The Davitt Awards: Have they wounded the masculinity of Australian crime fiction?

Jessie Byrne


The Davitt Awards for crime writing by Australian women were established by Sisters in Crime Australia in 2001 in response to the low number of women winning awards within Australia’s crime-writing Ned Kelly Awards. In the 17 years since their establishment, the Davitts have garnered greater recognition for women crime writers. However, it is less clear what impact they have had on, if indeed they have wounded, the masculine nature of the crime genre itself in which solo, tough-guy private eyes solve crimes through a combination of reason and violence.

This paper provides a comparative analysis of the winners of the Ned Kelly Awards Best Fiction winners and the Davitt Awards Best Adult Novel winners. It provides a quantitative comparison of the gender of the authors within each award as well as of three narrative elements relating to the main protagonist of each novel: their gender, their occupation and their family status. These three elements, the paper argues, are useful signifiers of gendered approaches to the genre.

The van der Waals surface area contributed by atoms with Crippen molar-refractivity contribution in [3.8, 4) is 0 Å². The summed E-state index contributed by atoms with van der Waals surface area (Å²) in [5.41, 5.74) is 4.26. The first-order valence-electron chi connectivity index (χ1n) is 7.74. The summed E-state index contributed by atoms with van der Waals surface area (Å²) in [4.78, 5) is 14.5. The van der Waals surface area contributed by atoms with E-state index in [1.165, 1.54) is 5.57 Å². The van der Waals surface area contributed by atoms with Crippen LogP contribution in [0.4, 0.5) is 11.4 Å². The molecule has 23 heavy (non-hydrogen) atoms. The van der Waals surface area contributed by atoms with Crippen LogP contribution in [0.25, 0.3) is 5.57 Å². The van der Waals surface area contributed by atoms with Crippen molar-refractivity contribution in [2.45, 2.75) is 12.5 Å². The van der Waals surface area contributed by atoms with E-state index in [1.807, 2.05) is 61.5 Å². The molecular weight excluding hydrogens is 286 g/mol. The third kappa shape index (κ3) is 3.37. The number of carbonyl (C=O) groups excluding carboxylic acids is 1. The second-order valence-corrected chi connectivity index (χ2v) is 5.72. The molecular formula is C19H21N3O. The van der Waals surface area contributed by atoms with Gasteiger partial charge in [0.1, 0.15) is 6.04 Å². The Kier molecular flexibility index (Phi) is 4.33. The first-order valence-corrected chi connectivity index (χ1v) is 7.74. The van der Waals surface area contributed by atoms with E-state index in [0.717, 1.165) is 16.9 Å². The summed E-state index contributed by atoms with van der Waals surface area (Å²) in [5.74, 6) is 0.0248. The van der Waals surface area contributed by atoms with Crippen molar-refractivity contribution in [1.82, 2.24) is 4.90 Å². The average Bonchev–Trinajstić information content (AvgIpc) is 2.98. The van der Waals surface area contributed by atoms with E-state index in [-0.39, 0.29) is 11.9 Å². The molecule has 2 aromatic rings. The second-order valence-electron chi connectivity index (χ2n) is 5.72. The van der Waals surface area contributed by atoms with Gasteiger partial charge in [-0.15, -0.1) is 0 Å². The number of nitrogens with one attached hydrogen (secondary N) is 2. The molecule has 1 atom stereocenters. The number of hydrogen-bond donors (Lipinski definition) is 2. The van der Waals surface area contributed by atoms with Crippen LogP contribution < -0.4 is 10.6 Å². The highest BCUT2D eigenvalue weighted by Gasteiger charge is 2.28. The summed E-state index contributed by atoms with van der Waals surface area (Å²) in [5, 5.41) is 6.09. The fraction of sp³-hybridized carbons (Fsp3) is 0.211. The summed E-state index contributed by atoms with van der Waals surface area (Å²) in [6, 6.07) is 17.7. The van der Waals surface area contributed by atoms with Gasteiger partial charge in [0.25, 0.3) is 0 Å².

It concludes that the Davitt Awards have provided spaces for less masculine crime fiction within Australia through the greater recognition of female writers and protagonists and through formulating protagonists with professional and personal experiences that fall outside the limitations of hegemonic masculinity. The wounding of masculinity, however, is non-fatal, with the persistence of masculinist tropes in both the Ned Kelly and Davitt adult fiction winners.


Gender; Crime Fiction; Davitt Awards; Ned Kelly Awards; Masculinity

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